Reduce your waste and carbon footprint:

  • Eat less meat- try to eat less or even eliminate factory farmed meat for your diet.
  • Buy used– look for previously used or owned items before buying new.
  • Eat local- Sign up for a CSA share or check out your local farmer’s market.
  •  Say yes to reusable items- Opt for reusable products over single-use items.
  • Consume less- Don’t buy unnecessary items that will just wind up in the landfill
  •  Bike, walk, use public transportation, and carpool – Not only will it lower your carbon footprint, but it will also improve your personal health.
  • Use less plastic- Find package free items to reduce your plastic consumption.
  •  Share and connect- Share your passion for environmental causes with others.

The uncertainty of our collective environmental future can be frightening at times, so let us do all that we can to reduce our individual impact on the environment and hold our representatives accountable to protect their constituents by protecting the environment. In 2018, let’s get more civically engaged, environmentally aware, and passionate than ever before.

Learn from Bae Johnson how to reduce your waste this year:

 

Sustainability Data Analyst, Ocean Spray (Lakeville, MA)

Position Description:

The Cooperative Development department at Ocean Spray is looking to add a Sustainability Data Analyst on a temporary basis.  The Sustainability team collaborates with Agriculture Sciences, Marketing, Engineering, Quality, Procurement, Operations, Legal, Sales, and Ocean Spray Cranberry Farmer-Owners to execute initiatives throughout the Cooperative.

The Analyst will support a biennial Farm Sustainability Assessment, coordinating with a 3rd party vendor and Ocean Spray farmers to complete and analyze a large data set to identify performance trends.

The Analyst will also provide support to Operations Manufacturing energy, waste, and water data collection, review, and analysis including opportunities to improve or create a new database model, perform forecasting, and building a business case for a new approach to data management.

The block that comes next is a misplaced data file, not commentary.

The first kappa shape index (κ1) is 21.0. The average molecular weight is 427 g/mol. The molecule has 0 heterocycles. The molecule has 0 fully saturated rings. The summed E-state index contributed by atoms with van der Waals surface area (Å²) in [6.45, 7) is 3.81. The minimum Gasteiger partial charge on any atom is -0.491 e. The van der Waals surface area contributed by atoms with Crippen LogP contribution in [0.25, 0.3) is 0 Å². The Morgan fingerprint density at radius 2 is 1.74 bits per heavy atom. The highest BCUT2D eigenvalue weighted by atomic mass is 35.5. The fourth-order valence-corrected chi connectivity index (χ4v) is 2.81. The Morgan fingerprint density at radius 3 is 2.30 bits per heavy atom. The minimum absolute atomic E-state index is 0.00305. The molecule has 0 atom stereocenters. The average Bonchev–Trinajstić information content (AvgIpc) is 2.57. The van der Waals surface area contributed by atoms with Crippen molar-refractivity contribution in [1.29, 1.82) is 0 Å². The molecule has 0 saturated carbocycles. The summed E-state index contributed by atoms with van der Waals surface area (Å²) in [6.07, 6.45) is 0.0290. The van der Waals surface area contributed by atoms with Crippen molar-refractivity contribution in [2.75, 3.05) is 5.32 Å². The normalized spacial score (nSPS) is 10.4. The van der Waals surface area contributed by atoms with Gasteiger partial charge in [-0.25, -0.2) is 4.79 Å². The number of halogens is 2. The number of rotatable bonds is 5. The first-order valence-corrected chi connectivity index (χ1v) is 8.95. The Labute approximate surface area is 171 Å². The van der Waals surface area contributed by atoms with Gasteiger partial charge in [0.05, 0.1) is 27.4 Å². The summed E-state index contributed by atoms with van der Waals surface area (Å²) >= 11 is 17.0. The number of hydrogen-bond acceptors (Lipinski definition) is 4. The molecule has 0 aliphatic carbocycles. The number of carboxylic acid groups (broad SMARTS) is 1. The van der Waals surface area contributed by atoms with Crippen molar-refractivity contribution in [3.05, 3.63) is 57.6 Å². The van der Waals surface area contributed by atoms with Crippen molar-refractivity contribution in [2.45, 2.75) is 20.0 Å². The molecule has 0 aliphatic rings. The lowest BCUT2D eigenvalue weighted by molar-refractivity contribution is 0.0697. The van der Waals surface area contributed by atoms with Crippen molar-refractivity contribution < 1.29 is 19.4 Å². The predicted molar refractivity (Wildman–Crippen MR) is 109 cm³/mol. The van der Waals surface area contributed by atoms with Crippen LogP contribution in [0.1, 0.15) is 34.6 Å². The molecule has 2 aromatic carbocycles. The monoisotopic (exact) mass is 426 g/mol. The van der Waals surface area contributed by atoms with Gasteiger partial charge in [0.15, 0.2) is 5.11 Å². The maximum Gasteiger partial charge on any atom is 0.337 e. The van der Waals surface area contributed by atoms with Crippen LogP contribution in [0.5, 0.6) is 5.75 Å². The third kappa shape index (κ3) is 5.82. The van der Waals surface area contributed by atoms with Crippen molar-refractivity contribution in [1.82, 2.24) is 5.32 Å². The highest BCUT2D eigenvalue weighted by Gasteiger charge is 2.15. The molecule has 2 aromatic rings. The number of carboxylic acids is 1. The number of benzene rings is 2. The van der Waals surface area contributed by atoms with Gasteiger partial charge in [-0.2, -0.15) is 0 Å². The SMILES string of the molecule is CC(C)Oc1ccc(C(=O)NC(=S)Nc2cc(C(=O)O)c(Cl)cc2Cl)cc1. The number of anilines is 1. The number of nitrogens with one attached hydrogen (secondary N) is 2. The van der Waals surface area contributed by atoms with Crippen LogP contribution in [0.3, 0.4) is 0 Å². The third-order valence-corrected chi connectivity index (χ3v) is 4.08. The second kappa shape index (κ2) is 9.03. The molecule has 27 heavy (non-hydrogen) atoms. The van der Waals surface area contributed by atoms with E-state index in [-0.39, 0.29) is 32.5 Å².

You may have the opportunity to support other areas of the sustainability department including field visits and on the job training in:

 

-Sustainable Agriculture

-Wate Stewardship

-Energy Efficency/Renewables

-Enviornmental Health & Safety

-Packaging Design

-Recycling/Composting and Waste Reduction

-Reacability, Supply Chain, and Procurement

-Greenhous Gas/Carbon Management

-Social Compliance

-Employee Engagement

Minimum Knowledge, Skills and Ability requirements:

Bachelor’s or Graduate Degree Program related to Sustainability, Environmental Science, or Environmental Engineering

Must be able perform data set analysis with advanced data management skills preferred

Creative thinking and a passion for innovation

Broad understanding of the fundamentals of key environmental and social issues with the ability to remain up-to-date on new and emerging technologies

Strong communication, research, and data skills

Highly organized, self-starter and ability to work with various levels within an organization

Ability to work independently and collaboratively, must adapt well to change and be able to prioritize multiple aspects of his or her project(s)

Advanced PC skills: Word, Excel, and PowerPoint. Experience with Scope 5, SoFi, Accuvio or other environmental database /management tool base is desired.

Duration & Location:

  • This is a 6 month position that will start immediately, option to be full or part-time for the right candidate
  • Monday – Friday 8:30am – 4:30pm
  • Position is located at our corporate headquarters in Lakeville, MA (about 45 minutes South of Boston and East of Providence – Exit 5 off of Rte I-495)
Please submit your resume and a summary letter (no more than 1 page) to communicate your interest in the position to sustainability@oceanspray.com or https://oceanspray.csod.com/ats/careersite/JobDetails.aspx?site=1&id=2321
Deadline to Apply: January 14, 2018